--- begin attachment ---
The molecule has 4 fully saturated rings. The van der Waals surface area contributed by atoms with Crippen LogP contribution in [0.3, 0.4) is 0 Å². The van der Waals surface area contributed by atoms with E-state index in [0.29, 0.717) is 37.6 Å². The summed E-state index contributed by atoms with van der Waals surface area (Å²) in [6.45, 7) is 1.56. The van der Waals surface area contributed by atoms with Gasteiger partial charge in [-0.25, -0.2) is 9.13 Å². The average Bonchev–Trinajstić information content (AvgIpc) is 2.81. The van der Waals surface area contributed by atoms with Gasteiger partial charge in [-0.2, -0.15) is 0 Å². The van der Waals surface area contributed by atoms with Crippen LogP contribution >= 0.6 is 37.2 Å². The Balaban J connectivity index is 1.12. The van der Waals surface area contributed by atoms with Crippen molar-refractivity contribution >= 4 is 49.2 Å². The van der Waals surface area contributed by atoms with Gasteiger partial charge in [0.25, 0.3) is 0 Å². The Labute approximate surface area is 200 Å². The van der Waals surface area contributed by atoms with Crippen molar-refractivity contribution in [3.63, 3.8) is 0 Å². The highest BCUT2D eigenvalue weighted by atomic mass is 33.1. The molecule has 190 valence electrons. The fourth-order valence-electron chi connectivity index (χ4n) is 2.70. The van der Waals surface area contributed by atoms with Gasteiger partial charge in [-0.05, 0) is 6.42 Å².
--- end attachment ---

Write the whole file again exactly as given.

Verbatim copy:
The molecule has 4 fully saturated rings. The van der Waals surface area contributed by atoms with Crippen LogP contribution in [0.3, 0.4) is 0 Å². The van der Waals surface area contributed by atoms with E-state index in [0.29, 0.717) is 37.6 Å². The summed E-state index contributed by atoms with van der Waals surface area (Å²) in [6.45, 7) is 1.56. The van der Waals surface area contributed by atoms with Gasteiger partial charge in [-0.25, -0.2) is 9.13 Å². The average Bonchev–Trinajstić information content (AvgIpc) is 2.81. The van der Waals surface area contributed by atoms with Gasteiger partial charge in [-0.2, -0.15) is 0 Å². The van der Waals surface area contributed by atoms with Crippen LogP contribution >= 0.6 is 37.2 Å². The Balaban J connectivity index is 1.12. The van der Waals surface area contributed by atoms with Crippen molar-refractivity contribution >= 4 is 49.2 Å². The van der Waals surface area contributed by atoms with Gasteiger partial charge in [0.25, 0.3) is 0 Å². The Labute approximate surface area is 200 Å². The van der Waals surface area contributed by atoms with Crippen molar-refractivity contribution in [3.63, 3.8) is 0 Å². The highest BCUT2D eigenvalue weighted by atomic mass is 33.1. The molecule has 190 valence electrons. The fourth-order valence-electron chi connectivity index (χ4n) is 2.70. The van der Waals surface area contributed by atoms with Gasteiger partial charge in [-0.05, 0) is 6.42 Å².